At rest but ready

I only knew of Kirkham Cobras from positive magazine reviews they engendered when first introduced. The articles told a rather improbable story of a Polish aircraft company that was charged with re-engineering the Cobra, using modern materials, and then building it to aircraft standards. For every good reason, this was a car that Shelby could never have built. Based on my limited experience with The Beast, the magazine reviews were flattering, bordering on unbelievable.

When Chuck offered Carlos and me an opportunity to drive any of his cars to lunch, my mind immediately jumped back to The Beast and the Kirkham reviews and I said… sure. Carlos chose the Aston Martin DB4 and Chuck drove a 300SL. The Kirkham was driven out of the garage for me and it didn’t sound particularly quieter than its grand daddy. But that is where the similarities stop. This car is pure joy. The clutch is comparable to my 308, the steering is actually lighter, and the ride is unexpectedly lovely. The original felt front heavy, and with the cast iron 427 block of the day sitting further up, it is no wonder. The Kirkham feels better balanced. I left the parking brake on for the five mile drive to the restaurant but it never troubled the over 600 horsepower engine a bit. A familiar brake/clutch odor was evident when we stopped and I felt like an idiot but fortunately my pride was hurt more than the car and our host was generously oblivious.

This particular Kirkham is a little different from others. Chuck has a Holman-Moody 427 side-oiler which he was going to have installed in this car at the factory. On the advice of builder David Kirkham, he purchased a Keith Craft 588 cubic inch, 602 HP all aluminum engine based on a 427 Ford block and putting out 640 Lbs of torque and hooked up to a Tremec 5-speed.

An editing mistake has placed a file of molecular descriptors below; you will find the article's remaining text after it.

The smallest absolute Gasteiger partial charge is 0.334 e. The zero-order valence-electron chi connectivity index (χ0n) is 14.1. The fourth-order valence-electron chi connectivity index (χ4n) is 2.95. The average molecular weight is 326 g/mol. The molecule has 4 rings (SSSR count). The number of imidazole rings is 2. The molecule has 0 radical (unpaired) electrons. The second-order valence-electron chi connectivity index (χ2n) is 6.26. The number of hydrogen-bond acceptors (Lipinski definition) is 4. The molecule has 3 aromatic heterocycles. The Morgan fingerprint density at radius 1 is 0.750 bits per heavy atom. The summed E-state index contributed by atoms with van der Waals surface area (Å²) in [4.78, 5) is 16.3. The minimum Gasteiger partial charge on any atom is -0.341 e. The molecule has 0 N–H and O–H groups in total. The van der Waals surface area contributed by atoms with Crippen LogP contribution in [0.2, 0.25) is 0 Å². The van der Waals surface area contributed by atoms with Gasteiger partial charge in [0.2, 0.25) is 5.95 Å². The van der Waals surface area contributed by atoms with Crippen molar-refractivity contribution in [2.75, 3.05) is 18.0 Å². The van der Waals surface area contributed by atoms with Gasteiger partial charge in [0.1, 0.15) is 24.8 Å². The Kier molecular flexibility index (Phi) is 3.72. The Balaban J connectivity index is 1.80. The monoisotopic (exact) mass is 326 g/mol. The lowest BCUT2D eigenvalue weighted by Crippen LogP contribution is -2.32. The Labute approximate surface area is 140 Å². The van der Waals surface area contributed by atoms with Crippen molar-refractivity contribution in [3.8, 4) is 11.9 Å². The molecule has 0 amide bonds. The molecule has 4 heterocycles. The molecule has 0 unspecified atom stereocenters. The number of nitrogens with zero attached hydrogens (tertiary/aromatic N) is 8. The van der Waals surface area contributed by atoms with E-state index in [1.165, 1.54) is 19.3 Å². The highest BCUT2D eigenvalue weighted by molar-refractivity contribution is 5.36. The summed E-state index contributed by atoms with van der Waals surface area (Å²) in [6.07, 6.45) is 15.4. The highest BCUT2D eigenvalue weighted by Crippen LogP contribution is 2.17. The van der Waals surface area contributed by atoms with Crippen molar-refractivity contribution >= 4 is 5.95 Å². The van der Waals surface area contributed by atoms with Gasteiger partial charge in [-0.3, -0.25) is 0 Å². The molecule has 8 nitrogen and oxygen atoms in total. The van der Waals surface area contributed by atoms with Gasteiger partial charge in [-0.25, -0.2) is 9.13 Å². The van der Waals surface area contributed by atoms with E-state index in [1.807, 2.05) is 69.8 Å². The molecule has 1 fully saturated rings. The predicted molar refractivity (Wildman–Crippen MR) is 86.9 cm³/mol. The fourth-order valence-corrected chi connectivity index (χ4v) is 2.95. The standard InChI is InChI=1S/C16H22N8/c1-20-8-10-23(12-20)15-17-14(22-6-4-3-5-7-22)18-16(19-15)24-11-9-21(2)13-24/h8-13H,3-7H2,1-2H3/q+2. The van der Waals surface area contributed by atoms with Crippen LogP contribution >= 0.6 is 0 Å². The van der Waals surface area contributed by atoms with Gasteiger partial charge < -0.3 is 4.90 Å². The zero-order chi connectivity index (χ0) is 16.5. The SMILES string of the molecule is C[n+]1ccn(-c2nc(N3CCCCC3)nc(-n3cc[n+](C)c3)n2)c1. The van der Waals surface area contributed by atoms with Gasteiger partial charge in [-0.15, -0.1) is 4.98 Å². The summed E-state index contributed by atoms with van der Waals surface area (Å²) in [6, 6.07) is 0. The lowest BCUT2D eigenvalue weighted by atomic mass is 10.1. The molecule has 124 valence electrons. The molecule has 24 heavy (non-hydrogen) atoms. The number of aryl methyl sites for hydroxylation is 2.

Cruising with the DB4

It is not every day that you have this much horsepower and torque underfoot and the temptation to simply put your foot into it and see what happens is urgent. My history kept things in check but there were a few times when there was room for an opportunity and I would briefly let it accelerate. The immediacy of the change from easy cruising power to push you back into the seat and neck snapping acceleration, with the change in wind noise, the exhaust note, and a base level thumping generated by those huge pistons, resonates in your breastbone; overall tension of the machine will unquestionably focus a person. The thought of racing something like this, corner after corner and lap after lap, is daunting and explains why the people who raced these believed them to be like Can-Am cars for the street.

After lunch we drove for a while around Lake Winnipesaukee. It was delightful. The roads must have been designed by a man who owned a sports car. Probably an older Alfa or an E-type. It was great fun and the car was pure sports car joy. Would I drive it across the country? Absolutely not! Is there a better sunny afternoon kick-ass sports car? Absolutely not!

Now if only Ken Miles were around to drive it.

End of the day